ABSTRACT: To determine the effects of single-variable biofeedback on select wheelchair propulsion variables.
Manual wheelchair users (N=31).
Biofeedback on braking moment, cadence, contact angle, peak force, push distance, and smoothness were presented on a large monitor during propulsion on a motor-driven treadmill. For each variable, subjects were asked to make a maximum improvement, as well as a targeted 10% improvement for cadence, contact angle, peak force, and push distance.
Relative differences (%) in each variable between the normal propulsion trial and the biofeedback trials.
Subjects were able to interpret and respond to the biofeedback successfully. For the maximum change conditions, significant improvements were made to all variables except smoothness, with individual improvements of 11% in peak force, 31% in contact angle, 44% in braking moment, 64% in cadence, and 255% in push distance. For the 10% target conditions, improvements were achieved to within 1% for all variables except peak force, which was a difficult variable for most subjects to control. Cross-variable interactions were found for most variables, particularly during the maximum change conditions. Minimizing cadence led to a 154% increase in peak force, suggesting the need for multi-variable feedback if multiple training objectives, such as reducing cadence and peak force simultaneously, are desired. While subjects were unable to significantly change smoothness, efforts to push more smoothly led to improvements across most outcome variables.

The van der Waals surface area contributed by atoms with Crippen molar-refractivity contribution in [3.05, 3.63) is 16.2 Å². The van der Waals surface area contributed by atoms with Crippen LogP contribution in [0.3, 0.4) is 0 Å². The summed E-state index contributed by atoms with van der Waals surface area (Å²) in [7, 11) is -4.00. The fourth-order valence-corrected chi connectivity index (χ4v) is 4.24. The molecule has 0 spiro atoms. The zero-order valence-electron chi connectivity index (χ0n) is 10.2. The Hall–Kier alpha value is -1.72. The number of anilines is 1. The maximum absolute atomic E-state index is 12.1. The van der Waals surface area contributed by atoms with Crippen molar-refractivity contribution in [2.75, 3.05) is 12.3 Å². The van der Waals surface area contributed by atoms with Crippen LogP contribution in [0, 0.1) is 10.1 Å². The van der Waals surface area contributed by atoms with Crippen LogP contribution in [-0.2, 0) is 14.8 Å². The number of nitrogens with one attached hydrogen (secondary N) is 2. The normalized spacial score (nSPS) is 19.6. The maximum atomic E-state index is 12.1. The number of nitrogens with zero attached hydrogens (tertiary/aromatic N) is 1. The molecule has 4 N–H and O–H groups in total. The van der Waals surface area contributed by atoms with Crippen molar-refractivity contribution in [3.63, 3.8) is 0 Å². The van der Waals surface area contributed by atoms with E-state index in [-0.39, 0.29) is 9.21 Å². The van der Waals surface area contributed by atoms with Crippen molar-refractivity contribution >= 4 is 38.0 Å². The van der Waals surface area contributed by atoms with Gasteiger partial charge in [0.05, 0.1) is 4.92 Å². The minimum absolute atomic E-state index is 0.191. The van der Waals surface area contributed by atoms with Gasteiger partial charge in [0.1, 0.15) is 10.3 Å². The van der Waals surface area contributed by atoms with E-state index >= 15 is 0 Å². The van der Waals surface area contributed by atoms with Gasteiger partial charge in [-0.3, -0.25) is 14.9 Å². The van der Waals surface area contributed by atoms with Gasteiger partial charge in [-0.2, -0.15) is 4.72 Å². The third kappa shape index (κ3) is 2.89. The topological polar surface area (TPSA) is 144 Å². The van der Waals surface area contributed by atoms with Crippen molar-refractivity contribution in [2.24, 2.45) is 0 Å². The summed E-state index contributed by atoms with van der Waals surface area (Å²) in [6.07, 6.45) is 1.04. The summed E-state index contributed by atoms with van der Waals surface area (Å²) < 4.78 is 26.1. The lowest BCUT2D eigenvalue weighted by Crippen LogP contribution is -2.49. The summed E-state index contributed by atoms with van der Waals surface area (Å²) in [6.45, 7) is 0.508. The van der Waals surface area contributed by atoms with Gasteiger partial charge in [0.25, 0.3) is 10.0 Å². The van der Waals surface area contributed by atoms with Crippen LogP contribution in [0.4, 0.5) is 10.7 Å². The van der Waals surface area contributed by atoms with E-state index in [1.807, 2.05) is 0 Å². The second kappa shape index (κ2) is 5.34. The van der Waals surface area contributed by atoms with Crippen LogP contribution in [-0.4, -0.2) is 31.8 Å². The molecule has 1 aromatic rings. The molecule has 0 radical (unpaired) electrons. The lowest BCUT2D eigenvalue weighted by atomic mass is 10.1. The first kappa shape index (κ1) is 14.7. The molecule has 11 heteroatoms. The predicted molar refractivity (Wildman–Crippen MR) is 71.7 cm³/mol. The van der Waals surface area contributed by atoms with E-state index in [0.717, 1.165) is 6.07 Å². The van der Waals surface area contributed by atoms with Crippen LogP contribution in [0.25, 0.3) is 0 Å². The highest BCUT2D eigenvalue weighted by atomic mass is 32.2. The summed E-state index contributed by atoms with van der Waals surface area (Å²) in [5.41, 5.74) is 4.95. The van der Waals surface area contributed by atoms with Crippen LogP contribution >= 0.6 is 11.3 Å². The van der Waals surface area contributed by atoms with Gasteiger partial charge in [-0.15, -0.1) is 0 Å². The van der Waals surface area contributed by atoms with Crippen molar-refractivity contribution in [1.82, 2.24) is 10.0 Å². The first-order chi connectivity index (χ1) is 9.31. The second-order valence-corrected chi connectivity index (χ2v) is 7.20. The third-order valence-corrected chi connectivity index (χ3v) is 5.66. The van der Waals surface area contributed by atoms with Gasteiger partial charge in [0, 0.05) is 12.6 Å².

Biofeedback can be used to improve specific aspects of wheelchair propulsion. Cadence, contact angle, and push distance are well controlled by wheelchair users, and may be useful for clinical propulsion training. Clinicians should be aware of and comfortable with any cross-variable effects resulting from single-variable biofeedback training.
Archives of physical medicine and rehabilitation 04/2011; 92(4):572-7. · 2.18 Impact Factor